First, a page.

A big focus is speed of delivery, important if they don't want to lag behind bricks-and-mortar stores. If a product is ordered before 3pm it is generally in the customer's hands the next day, and punctuality is important to them; during the floods of 2011 when SH60 at Birds Hill was washed out, they got a helicopter on mates rates to ship the goods out on time, and also loaded 400 Courier Post parcels into a 4WD and took them to Takaka through a back road up behind Pupu Springs, helped along by a friendly landowner. HealthPost must get through. "That's very much the ethos," Abel says.

So customers can ask questions and have them answered in real time, the HealthPost website has a chat function that allows shoppers to ask specific questions about products, ingredients, and sources. Their customers are a vocal lot, and not shy about speaking up if there is a product they want that is missing from the range.

Indeed, staff see common lifestyle issues reflected in the microcosm of the site. HealthPost's most popular products are omega 3, vitamin C, co-enzyme Q10 for heart health, glucosamine for joint health, and weight management supplements.

They've just started stocking liposomal vitamin C, where the vitamin is fused to fats, allowing easier absorption. They're also bringing on a magnesium and vitamin B product that uses the liposomal technology as well: a New Zealand first.

"We're doing stuff here that is at the cutting edge of innovation internationally," Abel says. The superfoods industry has taken off, and HealthPost imports plenty, including cacao from Satipo in the Peruvian Amazon and organic coconut oil and raw cashew nuts from Sri Lanka. Customers give feedback via reviews on Facebook and the website, and there are plenty of glowing ones, as well as a few confused. One review of a bag of bitter cacao nibs - the base ingredient of chocolate before sugar and dairy are added - damns the product with one star and says: "These do not taste anything like chocolate and my husband and I were disappointed."

But supplements and superfoods won't have much of an impact if someone's diet and lifestyle are rubbish. Abel says New Zealand is in the middle of an obesity epidemic, and he doesn't think it's going to go away.

"A lot of people are looking for a quick fix, a superficial solution for that. The most noticeable [increase] has been the weight management stuff, mainly green coffee bean extract, which has come out of the States," Abel says. "Anything featured on TV in the US goes gangbusters." Indeed, one green coffee bean extract product has attracted nearly 100 reviews, mostly from people who have seen good results. "We're trying to help people make the best possible decisions for themselves about their health, rather than making those decisions for them."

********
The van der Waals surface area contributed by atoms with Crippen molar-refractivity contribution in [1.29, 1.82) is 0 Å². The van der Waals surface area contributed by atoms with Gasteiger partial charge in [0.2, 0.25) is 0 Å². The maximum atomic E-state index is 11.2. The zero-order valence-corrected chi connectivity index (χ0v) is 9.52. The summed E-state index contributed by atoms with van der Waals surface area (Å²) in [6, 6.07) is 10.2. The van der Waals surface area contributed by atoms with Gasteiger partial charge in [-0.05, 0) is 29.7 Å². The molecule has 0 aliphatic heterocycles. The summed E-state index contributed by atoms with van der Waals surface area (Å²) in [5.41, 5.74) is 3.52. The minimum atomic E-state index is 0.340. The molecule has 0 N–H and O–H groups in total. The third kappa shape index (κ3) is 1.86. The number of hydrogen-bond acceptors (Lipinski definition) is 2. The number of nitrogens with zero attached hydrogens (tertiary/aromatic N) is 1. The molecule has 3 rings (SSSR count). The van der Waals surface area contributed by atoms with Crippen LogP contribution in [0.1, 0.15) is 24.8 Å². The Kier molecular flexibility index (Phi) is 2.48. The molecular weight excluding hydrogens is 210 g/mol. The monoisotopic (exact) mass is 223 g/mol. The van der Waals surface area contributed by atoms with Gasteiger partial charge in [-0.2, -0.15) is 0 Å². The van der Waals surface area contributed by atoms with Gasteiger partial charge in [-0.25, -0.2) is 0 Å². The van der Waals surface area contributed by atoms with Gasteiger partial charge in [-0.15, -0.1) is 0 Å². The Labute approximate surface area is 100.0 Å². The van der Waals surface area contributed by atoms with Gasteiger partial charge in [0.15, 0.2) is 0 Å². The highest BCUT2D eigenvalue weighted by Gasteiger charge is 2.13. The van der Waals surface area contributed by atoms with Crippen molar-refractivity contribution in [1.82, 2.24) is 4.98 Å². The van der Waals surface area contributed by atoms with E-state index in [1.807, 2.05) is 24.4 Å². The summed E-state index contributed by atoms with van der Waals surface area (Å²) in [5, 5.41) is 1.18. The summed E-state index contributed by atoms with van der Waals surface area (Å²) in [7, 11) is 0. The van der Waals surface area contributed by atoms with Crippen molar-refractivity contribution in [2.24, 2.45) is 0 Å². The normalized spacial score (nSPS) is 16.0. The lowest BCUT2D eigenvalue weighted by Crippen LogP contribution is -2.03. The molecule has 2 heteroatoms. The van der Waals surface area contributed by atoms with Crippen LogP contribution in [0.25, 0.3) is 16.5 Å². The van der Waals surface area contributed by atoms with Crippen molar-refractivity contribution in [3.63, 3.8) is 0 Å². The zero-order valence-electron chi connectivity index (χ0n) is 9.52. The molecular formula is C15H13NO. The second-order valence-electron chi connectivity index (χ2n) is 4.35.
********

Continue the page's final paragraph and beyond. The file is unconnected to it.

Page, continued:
HealthPost naturopath and medical herbalist Carolyn Simon blogs about natural health on the site, and says the biggest lifestyle problems she encounters are nervous system disorders: stress, anxiety, and insomnia, all a result of the time-poor modern lifestyle. "It all comes back to imbalances," she says. "Too much stress, not enough relaxation or down time. Too much processed food - that's an important issue."

Carolyn is one of two naturopaths on the roll of 55 staff, which includes another herbalist, a homeopath, and a massage therapist - as well as a quarter of the local volunteer fire brigade. The company is also distinctly multicultural for rural Golden Bay, with a lab technician from Switzerland, a language teacher from Israel, and more from Japan, England, Australia, and France.

Dan says the business encourages a good work-life balance. Many staff work flexible hours, giving them time to explore other passions such as tramping, gardening, print-making, writing, qi gong, fishing and music. It's pointless to live in paradise if you don't have time to enjoy it, and it's hard to forget what else is out there when your workplace is nestled between the sea and the Whakamarama Range.

"Those people that come to the Bay and live in the Bay want that lifestyle," Dan says. "It makes them happy staff; it's good for the business as well."

"We say before they start ‘What's your ideal working week? Four days or five days?'," Abel says. "We're really open to the fact that if it's four days we'll make that work." Disillusioned accountants take note - they're looking for a company accountant who wants a lifestyle change. However, it does make it difficult to get qualified staff, especially for the highly specialised roles. This year, it opened a small office in Auckland to get around that, where it's easier to recruit the digital skills the business needs.

Staff bring an interest in health and the environment to their jobs. They also plan to adopt the hillside opposite their complex, chopping out pine trees and adding a pest-trapping programme. For four years now they have been planting thousands of trees to form a new coastal totara forest, creating a wildlife habitat on the Motupipi sandspit after a 2009 fire destroyed the community's previous work. More trees also offsets the carbon impact of the courier vans coming and going up and down the Takaka Hill every day.

Indeed, Dan says they run a pretty tight ship, environmentally speaking. Cardboard used to be their main waste product, but with a special shredder they can now use it in their packaging. In 2012, they installed 72 solar panels on the building's roof at a cost of $50,000. On average, the panels supply just over half of the power they use, and and the rest goes back into the grid, which they draw from on cloudy days. It should pay for itself in 10 years.

Abel says that philosophically, the company is happy to keep growing. No debt and no High St rents means they can follow a slower, more sustainable path: "organic growth rather than hyper-growth", he says.

They're in the process of doubling storeroom floor space to fit in more stock, currently crammed into several shipping containers lined up in rows behind the paddock fence. Peter says the big growth rate they've seen in the last few years is actually quite stressful on a business. "It has been slowing lately, and that's not all bad. Systems aren't always at breaking point and you're not having to reorganise. Every two years or so we've had to double the size of the building and increase staff."

As for the future, he says: "We've got some ideas. We're an ambitious company, put it that way."

Business is booming down Excellent St.

- Nelson